DANVILLE — While Danville Area Community College students think that Chuck Hantz is a top-notch political science instructor, they said his lecture on the judicial system earlier this week couldn't compete with the follow-up lesson.
That lesson came courtesy of the Fourth District Appellate Court, which held oral arguments on two cases at the community college on Wednesday morning.
"It's one thing to learn about this in class. It's another to actually be able to sit in and see the process firsthand," sophomore Taylor Hawthorne said, adding he and his classmates were able to gain a deeper understanding of the legal process from the unique opportunity.
This was the first time the Fourth District Appellate Court heard oral arguments at a community college in its 30-county jurisdiction. It has done so at Illinois State University, Quincy University and at the University of Illinois College of Law.
The Appellate Court in other districts also have heard oral arguments at law schools, universities and colleges across the state, to give students who are studying law or law enforcement a chance to see the real-world application of the concepts they learn about in class, as well as to interest other students in those careers.
"We come out of the courthouse to give you an opportunity to understand how the court works, what we do and how we do it in the interest of justice," Fourth District Appellate Court Clerk Carla Bender told the 50 or so students who attended the first session in the DACC board room at Vermilion Hall.
"These cases are real, and real decisions will be entered," she continued, adding students can read the decisions in Wednesday's cases once they're posted on the website at http://www.state.il.us/court/appellatecourt.
That morning, Justices Thomas R. Appleton, M. Carol Pope and Lisa Holder White, who made up the three-member panel, had a criminal case and a civil case on their docket.
In the first case, a defendant who was convicted of possession of a controlled substance is appealing the trial court's decision to not suppress testimony from an Illinois State Police trooper about the traffic stop that led to the charge. He claims he didn't get a fair trial and is asking the court to overturn his conviction and grant him a new trial.
The other, a Sangamon County case, involves a woman claiming she was suspended from a nursing job due to her sexual orientation, disabilities and age and subsequently fired because of her sexual orientation. She is appealing the trial court's decision to dismiss the disability claims and its ruling that the others should be taken before an administrative panel.
Students said they learned a lot about the Appellate Court process including that most of the judges' work takes place in chambers, reviewing the trial court record, attorneys' briefs and the statutes and later researching and writing their decisions.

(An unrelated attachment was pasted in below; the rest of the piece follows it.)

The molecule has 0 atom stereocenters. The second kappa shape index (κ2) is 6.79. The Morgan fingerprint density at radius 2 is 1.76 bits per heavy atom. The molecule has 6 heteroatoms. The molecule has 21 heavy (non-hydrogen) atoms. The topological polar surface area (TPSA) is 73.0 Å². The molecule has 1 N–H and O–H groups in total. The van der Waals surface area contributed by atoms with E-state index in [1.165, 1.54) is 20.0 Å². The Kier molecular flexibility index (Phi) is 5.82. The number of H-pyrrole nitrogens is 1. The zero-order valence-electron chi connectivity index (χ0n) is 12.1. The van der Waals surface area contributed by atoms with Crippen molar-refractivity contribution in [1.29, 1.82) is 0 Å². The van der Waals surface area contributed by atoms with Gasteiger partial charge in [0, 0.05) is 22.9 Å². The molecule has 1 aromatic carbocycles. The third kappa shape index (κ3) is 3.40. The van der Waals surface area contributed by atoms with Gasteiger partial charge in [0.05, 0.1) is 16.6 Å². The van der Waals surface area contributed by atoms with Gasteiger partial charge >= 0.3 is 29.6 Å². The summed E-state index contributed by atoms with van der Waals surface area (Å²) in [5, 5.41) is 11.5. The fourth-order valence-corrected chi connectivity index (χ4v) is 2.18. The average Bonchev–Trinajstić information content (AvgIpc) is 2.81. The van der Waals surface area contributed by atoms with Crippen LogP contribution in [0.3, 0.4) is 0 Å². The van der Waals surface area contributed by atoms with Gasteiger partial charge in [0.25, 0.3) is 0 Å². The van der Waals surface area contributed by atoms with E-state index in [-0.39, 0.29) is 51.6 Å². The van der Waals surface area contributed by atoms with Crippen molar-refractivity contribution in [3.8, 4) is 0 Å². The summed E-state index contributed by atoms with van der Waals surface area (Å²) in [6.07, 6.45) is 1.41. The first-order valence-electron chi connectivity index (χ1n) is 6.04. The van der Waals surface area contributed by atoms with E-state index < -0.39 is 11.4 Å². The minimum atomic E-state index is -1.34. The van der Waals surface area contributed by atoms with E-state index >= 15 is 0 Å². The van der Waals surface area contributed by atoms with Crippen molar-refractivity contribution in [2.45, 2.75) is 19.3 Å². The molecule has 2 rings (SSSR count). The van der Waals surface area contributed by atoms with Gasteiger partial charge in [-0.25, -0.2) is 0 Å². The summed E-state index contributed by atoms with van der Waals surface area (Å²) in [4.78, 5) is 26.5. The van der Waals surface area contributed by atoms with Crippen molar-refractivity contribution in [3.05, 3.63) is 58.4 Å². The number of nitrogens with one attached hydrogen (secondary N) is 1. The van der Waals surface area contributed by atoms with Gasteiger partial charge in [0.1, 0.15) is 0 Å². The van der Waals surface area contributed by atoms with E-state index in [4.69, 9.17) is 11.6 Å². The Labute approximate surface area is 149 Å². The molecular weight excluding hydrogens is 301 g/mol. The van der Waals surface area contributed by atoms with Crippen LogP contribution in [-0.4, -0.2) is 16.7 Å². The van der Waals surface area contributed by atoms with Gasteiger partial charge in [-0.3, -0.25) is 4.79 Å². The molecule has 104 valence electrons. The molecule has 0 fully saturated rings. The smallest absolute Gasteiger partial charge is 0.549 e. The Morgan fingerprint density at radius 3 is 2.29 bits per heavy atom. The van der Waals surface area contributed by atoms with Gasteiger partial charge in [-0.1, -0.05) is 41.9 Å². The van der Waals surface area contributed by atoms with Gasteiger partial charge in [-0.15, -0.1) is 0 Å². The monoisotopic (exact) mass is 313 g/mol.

The part that does happen in the courtroom is much different than what happens at the trial court level. First the appellant then the appellee each get 20 minutes to present arguments, then the appellant gets to give a five-minute rebuttal. During the arguments, the judges pepper them with questions or comments.
Later, Pope said that's pretty typical of oral arguments, which ordinarily are heard in a courtroom in Springfield. What isn't typical: hearing them before a large crowd that also included lawyers, current and former judges and DACC officials, who packed the meeting room.
"We usually have only one person in the audience other than the interested parties," Pope said with a laugh, nodding at Bender.
Students also said the proceedings were a good lesson in communication and oral presentation, and will help them as they prepare to debate a controversial topic in Ryan Wyckoff's group discussions class.
"They really knew their stuff," freshman Kendra Carlton said. "When they were asked a question, they had an answer immediately. That shows me I need to research everything I'm going to talk about and just be an expert on my topic. That way if someone throws me a question, it won't catch me off guard."
Following the last session, the judges answered a few questions from the audience at a luncheon, sponsored by the college and Vermilion County Bar Association.
When dual-enrollment student Callie Parks asked what brought them to their field, Pope said she got interested in practicing law in college, while Appleton, who is next in line to become the Appellate Court chief judge, said he knew at a much younger age.
"It's the only thing I ever wanted to be," said Appleton, who recalled bringing a copy of the Illinois compiled statutes to his third-grade class and reading up on the Constitution.
Holder White, who was seated in February, said she was a middle child who always "wanted to argue and persuade people to see it my way (and) I've always been the type of person who likes to help people. You really have the opportunity to do that as an attorney and judge. People feel good when they feel they've gotten justice and have their day in court."